"Every day, he came into the gym with a smile on his face -- ready to work and ready to help us get better," said Williams, the second-year swingman who was called up from the Sioux Falls Skyforce of the NBA's Developmental League late last season and averaged 15.2 points in 24 games. "His passion for the game is contagious. He's definitely a player's coach, and he knows what he's talking about."
By mid-September, Silas -- to the surprise of no one who knows him well -- was still smiling.
"Being able to do all of this (extra) work this summer has been great," Silas said while taking some time away from the practice facility floor recently. "I just love being out on the court. I love what I do. To work and play basketball on the court every day is awesome."
And if Silas is lucky, he just might have impressed his new bosses along the way too.
Lacob has already made it clear publicly that Nelson will be gone after next season, but the question remains whether they'll send him home with the $6 million he is owed in the final season of his contract. The ownership transfer is not expected to be approved by the NBA's Board of Governors until mid-October, at least a couple of weeks after training camp begins.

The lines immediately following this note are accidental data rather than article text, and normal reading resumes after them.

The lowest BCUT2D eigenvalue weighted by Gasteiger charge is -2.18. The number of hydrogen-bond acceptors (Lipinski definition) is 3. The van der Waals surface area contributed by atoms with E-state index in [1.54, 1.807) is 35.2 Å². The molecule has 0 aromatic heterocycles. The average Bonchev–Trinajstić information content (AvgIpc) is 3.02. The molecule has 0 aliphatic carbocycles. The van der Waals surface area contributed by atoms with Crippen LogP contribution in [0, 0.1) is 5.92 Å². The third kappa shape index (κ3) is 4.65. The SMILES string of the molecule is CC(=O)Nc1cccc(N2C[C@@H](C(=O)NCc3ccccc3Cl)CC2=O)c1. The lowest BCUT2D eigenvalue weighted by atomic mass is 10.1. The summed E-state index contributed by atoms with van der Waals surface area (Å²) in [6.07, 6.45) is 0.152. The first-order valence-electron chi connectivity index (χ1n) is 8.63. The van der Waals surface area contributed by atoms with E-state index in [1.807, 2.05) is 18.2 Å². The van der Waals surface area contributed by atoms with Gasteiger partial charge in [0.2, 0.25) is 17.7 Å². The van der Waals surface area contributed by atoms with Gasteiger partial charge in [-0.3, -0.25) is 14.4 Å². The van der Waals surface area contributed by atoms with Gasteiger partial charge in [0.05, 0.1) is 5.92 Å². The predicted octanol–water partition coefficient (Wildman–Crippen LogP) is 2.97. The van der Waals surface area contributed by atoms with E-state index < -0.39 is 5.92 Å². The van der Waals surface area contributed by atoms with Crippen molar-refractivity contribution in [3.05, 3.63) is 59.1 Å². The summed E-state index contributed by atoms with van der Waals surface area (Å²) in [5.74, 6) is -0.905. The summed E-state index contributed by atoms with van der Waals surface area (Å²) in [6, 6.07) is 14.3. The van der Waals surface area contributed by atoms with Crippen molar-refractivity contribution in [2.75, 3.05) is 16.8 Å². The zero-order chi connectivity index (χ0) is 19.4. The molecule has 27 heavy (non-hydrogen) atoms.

The timing is extremely problematic if they were looking for wholesale change, and the more feasible solution of replacing Nelson with Smart for the final campaign is certainly being considered. As for Silas? Well, you could probably guess what sort of attitude he's taking with the whole situation.
"For me, this is easy -- I do what I do," Silas said . "I've been through (ownership change) before (with the Hornets and Cavaliers), and I didn't make it through either.